QUAKERS IN BRITAIN have expressed profound disappointment and concern that the revised net zero strategy announced on 30 March provides so little of what is needed to meet the vast challenge of ending the fossil fuel era.
UK climate policy remains a dispiriting mix of vague pledges and appeasement of the oil and gas industry, with still no plan for how, and how fast, each sector of the economy will reduce its emissions and be weaned off fossil fuels.
The re-announced commitments on offshore wind and home insulation offer nothing new – and their contribution to climate targets will be wiped out by the ongoing policy of maximising oil and gas production in the North Sea.
In response to the government-commissioned review of net zero led by Chris Skidmore, Quakers in Britain wrote: “While innovation is important, it should not be prioritised at the expense of lower-cost, readily available approaches.”
The revised strategy continues this irresponsible approach of focusing on high-risk, unproven technologies. The announcement focuses heavily on hydrogen and in particular carbon capture, usage and storage (CCUS). These tools are favoured by the fossil fuel industry because they leave the door open to the continued expansion of oil and gas. The strategy ignores the urgent need for a mass programme of home retrofitting for energy efficiency, and the Skidmore review’s finding that local authorities need clarity on their role and responsibilities to play their full part in the transition.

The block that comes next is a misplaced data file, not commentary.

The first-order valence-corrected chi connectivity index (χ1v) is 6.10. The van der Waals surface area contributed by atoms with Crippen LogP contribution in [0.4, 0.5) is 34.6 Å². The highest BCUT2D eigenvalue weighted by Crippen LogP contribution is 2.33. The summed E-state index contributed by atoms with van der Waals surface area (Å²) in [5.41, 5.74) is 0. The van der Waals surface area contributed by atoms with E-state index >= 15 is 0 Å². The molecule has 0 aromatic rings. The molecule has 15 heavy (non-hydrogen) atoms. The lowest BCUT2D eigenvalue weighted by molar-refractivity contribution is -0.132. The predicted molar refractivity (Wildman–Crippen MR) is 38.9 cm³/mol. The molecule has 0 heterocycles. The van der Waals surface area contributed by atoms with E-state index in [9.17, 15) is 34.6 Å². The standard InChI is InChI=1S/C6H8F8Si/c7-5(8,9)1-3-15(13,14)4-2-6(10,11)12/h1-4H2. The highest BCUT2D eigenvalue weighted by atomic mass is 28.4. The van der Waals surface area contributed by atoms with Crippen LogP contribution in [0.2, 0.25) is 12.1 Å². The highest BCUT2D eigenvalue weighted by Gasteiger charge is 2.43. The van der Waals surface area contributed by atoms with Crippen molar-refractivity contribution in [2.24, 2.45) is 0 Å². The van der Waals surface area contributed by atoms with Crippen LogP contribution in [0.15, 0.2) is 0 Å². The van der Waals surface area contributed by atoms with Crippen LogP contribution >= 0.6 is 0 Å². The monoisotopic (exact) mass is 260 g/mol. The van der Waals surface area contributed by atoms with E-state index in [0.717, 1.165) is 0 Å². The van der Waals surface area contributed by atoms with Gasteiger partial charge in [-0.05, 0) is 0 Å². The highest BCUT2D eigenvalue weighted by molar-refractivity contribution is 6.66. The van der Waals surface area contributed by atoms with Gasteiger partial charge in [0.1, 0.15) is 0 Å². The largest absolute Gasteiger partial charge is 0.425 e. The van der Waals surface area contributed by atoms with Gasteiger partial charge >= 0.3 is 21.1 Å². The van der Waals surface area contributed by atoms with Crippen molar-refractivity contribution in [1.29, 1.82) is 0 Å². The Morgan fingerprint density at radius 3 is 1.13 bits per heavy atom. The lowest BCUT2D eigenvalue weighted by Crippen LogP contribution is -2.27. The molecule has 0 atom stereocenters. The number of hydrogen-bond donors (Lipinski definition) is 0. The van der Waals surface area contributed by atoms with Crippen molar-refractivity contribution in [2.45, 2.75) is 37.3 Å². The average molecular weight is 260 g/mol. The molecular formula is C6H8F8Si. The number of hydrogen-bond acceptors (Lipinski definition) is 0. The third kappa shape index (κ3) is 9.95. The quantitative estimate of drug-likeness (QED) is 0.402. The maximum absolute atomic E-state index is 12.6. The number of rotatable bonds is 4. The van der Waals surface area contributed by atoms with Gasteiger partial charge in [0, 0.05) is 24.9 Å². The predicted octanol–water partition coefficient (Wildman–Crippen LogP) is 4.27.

The climate crisis is escalating every year. It endangers everyone and everything we love, and its impacts around the world are already devastating. Yet the UK government continues to take insufficient action.
The net zero strategy was only revised following a court judgement that the original strategy was inadequate. Yet what has now been presented gets us no closer to a zero-carbon economy and a liveable future, say Quakers.
Paul Parker, Recording Clerk of Quakers in Britain said: “At the heart of our Quaker faith is a commitment to truth and integrity: we try to live according to what we know to be true. Given what we know about the role of fossil fuels in driving climate breakdown, we cannot stay silent while the government continues to prop up and enable oil and gas.
“The UK government has missed many opportunities to show genuine leadership on climate and produce a coherent plan. Its approach is woefully misguided and out of step with the public, who want stronger action on climate change. People in the UK want renewable energy, they want warm, energy efficient homes. The climate movement will keep working for those things until petroleum-based policy making is left in the past where it belongs.”
* More about Quaker work on climate justice here.
* Source: Quakers in Britain